Time Before Time
by Dan Dubose and Beau Dubose
URLink Print and Media

"It’s really very simple, time is its own dimension. After discovering this, I’ve found a way to move outside of that dimension."

Infused with the spirit of the time travel classic Back to the Future, this engaging narrative takes readers on an adventure featuring a stubborn but relentlessly brilliant scientist whose insistence on peeling back the veil to see the multitude of worlds and their cataclysmic events jeopardizes the time continuum. What’s worse is the risk of advanced technology from the future falling into the hands of ancient races predisposed to abusing its power.

The character of Emerson Whitmore drives the storyline. He is always a step ahead of his contemporaries. When he calls upon the services of John Chantry, a veteran of the Elite Special Forces of the Space Rangers, a dynamic duo of Whitmore’s brains and Chantry’s brawn is established. Though Whitmore is married to his theories, seeing a “mad genius” develop a meaningful bond is refreshing. He and John initially travel to the late nineteenth century, where they stop a family from being ambushed by bandits. Later, they run into their own ordeal when trying to bring back enough gold—from an era where gold’s existence is limited only to the indigenous people—to fund the continued evolution of Whitmore’s time travel work. The outcome, rather hilariously, is the duo’s portrayal as gods in the eyes of the natives.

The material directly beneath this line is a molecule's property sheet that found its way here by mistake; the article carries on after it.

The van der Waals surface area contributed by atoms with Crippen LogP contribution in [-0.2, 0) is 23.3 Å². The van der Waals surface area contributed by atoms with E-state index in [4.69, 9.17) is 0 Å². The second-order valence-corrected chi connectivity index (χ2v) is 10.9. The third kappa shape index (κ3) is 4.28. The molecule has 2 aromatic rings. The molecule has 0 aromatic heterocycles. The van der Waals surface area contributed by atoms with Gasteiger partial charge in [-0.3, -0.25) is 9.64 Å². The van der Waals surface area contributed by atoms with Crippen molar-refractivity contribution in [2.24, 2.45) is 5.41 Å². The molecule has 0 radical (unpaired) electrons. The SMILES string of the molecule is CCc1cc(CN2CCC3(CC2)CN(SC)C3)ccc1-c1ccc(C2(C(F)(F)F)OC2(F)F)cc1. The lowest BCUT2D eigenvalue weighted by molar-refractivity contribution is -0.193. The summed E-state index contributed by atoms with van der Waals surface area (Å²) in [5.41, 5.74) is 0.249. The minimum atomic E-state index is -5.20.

When Whitmore and Chantry run into the Colonel and become privy to the impact of the Krolls and the Earth Management Project, tough decisions must be made. Nevertheless, true to his nature, Whitmore is unyielding in his efforts to unravel and experience millions of years of the world’s history. A mastermind in every respect, he has planned for every setback only to come back even stronger. Ultimately, the combination of endearing characters, a plausible time travel concept, and a thought-provoking timeline delivers a compelling experience for all audiences.

RECOMMENDED by the US Review

Return to USR Home